Unfortunately, this is a problem that even the best of the best have to deal with. 

   Since it’s a real struggle out there, here are some tips I have for when this situation inevitably occurs:

  • Scare your peers by yelling at them (They will eventually move out of fear).
  • Don’t walk, run out of the hallway (You will humiliate yourself, but you will get out of there).
  • Hang in there while the crowd is horrific (It will be okay, most people survive). 

   Only the bravest can survive the battle. I wish you luck. 

   Step 4: Lunch

   After surviving the first three periods, there will be a new challenge: lunch. Lunchtime is the favorite time of day at CHHS. With the amount of students the school has, however, it can be tough to find a place to sit, even on a sunny day. 

   My advice for you is to either hide within a large group of people (they won’t notice you if there’s enough of them) or duck in one of the building hallways and wait it out. But in reality, it doesn’t matter what you do. As long as you avoid dumping wet food on the concrete and stepping on empty chocolate milk containers, you will be fine. 

   Step 5: Fourth Period

   Going to fourth period is similar to getting to first period, except there’s a crowd to fight, and a bigger pressure for time. Trying to push past a crowd to not be late to a class where you have a rare opportunity to go early is stressful. 

   When it comes to getting to fourth period, it’s either get there early or get there late; there is no sense of being on time. This is only amplified during the rain, when more tardies occur because people are eager to beat the rain but end up not doing anything.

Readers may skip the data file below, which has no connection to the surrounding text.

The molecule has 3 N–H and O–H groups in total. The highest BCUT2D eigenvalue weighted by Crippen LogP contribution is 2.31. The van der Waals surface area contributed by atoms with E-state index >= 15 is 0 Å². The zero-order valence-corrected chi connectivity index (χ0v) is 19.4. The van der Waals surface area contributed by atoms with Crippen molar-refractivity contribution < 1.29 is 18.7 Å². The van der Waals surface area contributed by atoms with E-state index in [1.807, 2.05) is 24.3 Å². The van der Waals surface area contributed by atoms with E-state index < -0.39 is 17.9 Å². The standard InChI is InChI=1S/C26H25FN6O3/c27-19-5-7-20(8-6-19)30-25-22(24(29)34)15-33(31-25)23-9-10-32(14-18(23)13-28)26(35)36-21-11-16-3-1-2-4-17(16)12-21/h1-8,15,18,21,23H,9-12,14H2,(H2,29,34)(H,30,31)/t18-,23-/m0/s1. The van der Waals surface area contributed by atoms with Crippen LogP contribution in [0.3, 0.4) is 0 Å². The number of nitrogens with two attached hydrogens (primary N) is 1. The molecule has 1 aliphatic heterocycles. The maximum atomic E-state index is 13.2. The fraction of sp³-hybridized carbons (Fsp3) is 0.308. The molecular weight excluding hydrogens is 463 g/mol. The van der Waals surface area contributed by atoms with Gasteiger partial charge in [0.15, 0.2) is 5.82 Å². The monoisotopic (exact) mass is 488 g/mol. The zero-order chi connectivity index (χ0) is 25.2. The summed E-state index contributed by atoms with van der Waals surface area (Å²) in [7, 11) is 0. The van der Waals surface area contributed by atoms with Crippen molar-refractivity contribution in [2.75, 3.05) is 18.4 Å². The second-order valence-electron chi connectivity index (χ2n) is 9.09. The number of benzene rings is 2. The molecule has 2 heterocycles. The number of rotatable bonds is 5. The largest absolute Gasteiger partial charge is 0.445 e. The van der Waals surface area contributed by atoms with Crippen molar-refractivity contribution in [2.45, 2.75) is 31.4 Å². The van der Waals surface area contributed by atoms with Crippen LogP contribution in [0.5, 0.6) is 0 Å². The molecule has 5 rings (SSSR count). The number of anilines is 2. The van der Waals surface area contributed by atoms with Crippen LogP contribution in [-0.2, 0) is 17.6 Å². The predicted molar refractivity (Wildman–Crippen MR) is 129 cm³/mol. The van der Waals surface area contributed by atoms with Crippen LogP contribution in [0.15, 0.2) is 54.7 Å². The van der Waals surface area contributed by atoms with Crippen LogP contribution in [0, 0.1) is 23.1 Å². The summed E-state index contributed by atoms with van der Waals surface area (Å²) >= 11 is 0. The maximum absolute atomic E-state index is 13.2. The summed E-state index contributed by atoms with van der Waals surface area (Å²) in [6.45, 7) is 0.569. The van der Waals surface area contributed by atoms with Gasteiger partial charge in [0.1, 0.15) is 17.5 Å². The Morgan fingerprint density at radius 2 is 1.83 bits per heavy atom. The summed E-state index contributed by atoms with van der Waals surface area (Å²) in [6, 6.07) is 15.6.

Here, your options are to either swallow your pride and get to class early, or be almost swallowed by the crowd and get to class late. What will you choose?

   Step 6: Leaving School

   Everyone’s favorite part of the day: leaving school. On a normal day, leaving CHHS can be difficult depending on what gate someone is leaving from, due to the large numbers of people that leave each gate. 

   However, when it is raining, no one wants to stand around with their friends outside. So, feel free to run outside (after leaving the crowded hallways) into the parking lot of your choosing and dance around the cars. There is not much of a crowd to stop you (unless you leave a gate immediately. There, everyone is rushing for shelter and will shove you into a puddle so they can find it). 

   Step 7: You’re Free!

   Give yourself a pat on the back the minute you leave the gates: you survived!

   Rain at CHHS is a challenge, but it is doable. However, that doesn’t mean everyone is cut out to complete the challenge. Only the greatest of the great can survive, but stepping outside of the gates at 3:30 pm means you made it. You survived the great war.

   I hope this survival guide was helpful to you. Rain may be a battleground, but persistence can help you win the fight. There’s no better feeling than leaving school after a long, rainy day and surviving without slipping or being pushed into too many puddles.